It’s not that I’ve never been angry about a parking space before. But I’ve been baffled at the certainty of so many white Americans–before the conclusion of a thorough investigation, and even before the bodies of three promising young American college students were put into the ground–that a parking dispute was absolutely, positively the only possible motive for a white man to assassinate three Muslim college students in their home.
I don’t pretend to know why exactly this man did what he did. But I do know that, especially during this time of rampant anti-Muslim sentiment in America, this crime struck me deeply and personally, as it has many Americans who are committed to racial and religious equality. It has struck the hearts of not only American Muslims and their friends, but also Muslims worldwide. I chose to write about it in an op-ed, just published in the Tampa Bay Times:
Anti-Muslim sentiment of any kind is ignorance. Muslim citizens have been far too integral to America, and America has been far too connected to the Muslim world for far too long for us to excuse any such ignorance any longer. It is time for us to speak up about how American Muslims like Yusor Abu-Salha and her family represent the very best that America is and has to offer the world.
Yet what words of wisdom or inspiration do readers have to offer in response to what I wrote? I’ve gotten multiple manslpains from white people telling me, with a level of certainty as if they were present at the scene of the crime, informing me that there is no shred of evidence that this white shooter was motivated by anything other than anger about parking spaces.
If there had been a rush to defend the Army major who opened fire on unarmed military members at Fort Hood in 2009, killing 13 people and wounding 32 others, as a deranged, angry, socially-marginalized lunatic who should’ve been weeded out of the military years before and/or flagged as a potentially violent actor who should’ve been medicated before he took action–then maybe I wouldn’t be surprised. But he was Muslim, and his explanation was that he was now taking the terrorist’s side in the War on Terror. Because that is clearly the sanest explanation for what he did.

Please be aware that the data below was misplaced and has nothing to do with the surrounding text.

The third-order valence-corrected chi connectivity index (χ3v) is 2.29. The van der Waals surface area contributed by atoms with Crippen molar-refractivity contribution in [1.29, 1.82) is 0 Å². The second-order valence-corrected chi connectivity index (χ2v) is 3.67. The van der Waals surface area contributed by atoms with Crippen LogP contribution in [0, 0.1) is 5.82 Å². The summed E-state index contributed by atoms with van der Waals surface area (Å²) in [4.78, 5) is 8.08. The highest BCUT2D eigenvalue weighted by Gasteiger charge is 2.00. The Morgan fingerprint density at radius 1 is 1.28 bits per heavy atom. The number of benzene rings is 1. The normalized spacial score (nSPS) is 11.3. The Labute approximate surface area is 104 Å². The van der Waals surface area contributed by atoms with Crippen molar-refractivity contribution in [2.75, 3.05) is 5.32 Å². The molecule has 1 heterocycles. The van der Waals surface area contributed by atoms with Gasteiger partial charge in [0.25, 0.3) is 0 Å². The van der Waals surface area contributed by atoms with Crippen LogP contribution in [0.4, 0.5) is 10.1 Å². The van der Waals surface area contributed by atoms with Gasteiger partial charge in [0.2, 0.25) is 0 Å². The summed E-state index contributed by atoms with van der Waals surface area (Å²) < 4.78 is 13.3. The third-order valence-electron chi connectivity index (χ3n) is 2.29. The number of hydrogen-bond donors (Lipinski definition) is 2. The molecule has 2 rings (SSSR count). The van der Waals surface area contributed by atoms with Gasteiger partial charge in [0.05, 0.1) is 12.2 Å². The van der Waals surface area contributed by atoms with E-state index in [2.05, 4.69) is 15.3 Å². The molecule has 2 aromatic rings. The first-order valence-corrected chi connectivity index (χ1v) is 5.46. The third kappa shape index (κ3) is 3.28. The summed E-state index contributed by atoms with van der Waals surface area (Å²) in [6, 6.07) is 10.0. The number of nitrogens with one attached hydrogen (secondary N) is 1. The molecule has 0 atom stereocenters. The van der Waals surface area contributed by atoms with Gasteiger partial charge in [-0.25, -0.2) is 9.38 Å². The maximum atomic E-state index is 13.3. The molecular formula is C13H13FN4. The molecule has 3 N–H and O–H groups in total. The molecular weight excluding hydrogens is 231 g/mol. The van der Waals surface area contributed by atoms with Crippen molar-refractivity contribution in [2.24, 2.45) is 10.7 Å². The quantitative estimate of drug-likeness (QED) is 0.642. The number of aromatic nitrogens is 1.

If there had been a rush to defend the brothers who detonated IEDs at the Boston Marathon in 2013, killing 3 people and wounding more than 260 others, as deranged, angry, and socially-marginalized lunatics who should’ve been reported by neighbors, classmates, or family members years before for their interest or ties to extremists abroad–then maybe I wouldn’t be surprised. But they were Muslims, and the prevailing explanation seems to be “lone wolf” terrorism.
There is a lot to say here, but I’ll summarize by asking this question: when will white America be willing to acknowledge that racial or religious hatred (which are often tied together) are a profound component of violent crimes? Or, when will white America be willing to admit that white rage and white crime often stem from the impulse to “keep people in their place”? This is why we categorize specific criminal acts as hate crimes. It is to acknowledge that a crime is committed not simply as an isolated crime, but also as an act of intimidation to a category of person. Because history matters, and our criminal system, for its many faults, nevertheless uses this as a tool to reverse the tide of historic intimidation of minority populations.
Push back on this if you will. But know that there is a long list of white domestic terrorism that is routinely shrugged off as singular disputes or mental illness (with the same rabid certainty we’re seeing in this case). Know also that America has a long and profound history of racial crime that is barely acknowledged in history classes, and remains almost wholly unknown by a shocking majority of white Americans. Islamophobia is simply our current prejudice du jour.
Again, I don’t know why this man (who remains unnamed here, because his name is not worth mentioning) murdered Yusor Abu-Salha, her husband Deah Barakat, or her sister Razan Abu-Salha. (The names of these extraordinary young people are worth mentioning.) But you’ll have to prove to me that anti-Muslim sentiment had nothing to do with it. Why? Because I pay attention. Because I bother to study history. Because I see what’s happening.
Your immediate certainty that “parking” or “mental illness” (because murder is otherwise sane?) was the only reason for a senseless, horrific triple-murder is just a way to pretend that anti-Muslim sentiment doesn’t matter, or is somehow excusable. Or that our hearts shouldn’t be breaking for these victims, or for their community. Or that Muslim Americans shouldn’t be feeling fearful as they live lives like the rest of us–because these other hate crimes aren’t happening as we speak.
My point is this: this immediate certainty that hate had nothing whatsoever to do with an atrocious crime that has rocked people around the world is dismissive of any discussion about the very real problems of anti-Muslim sentiment and hate crime. And that is exactly the problem.
You’re free to believe or say whatever you’d like. This is America. But do not expect me to sit silent.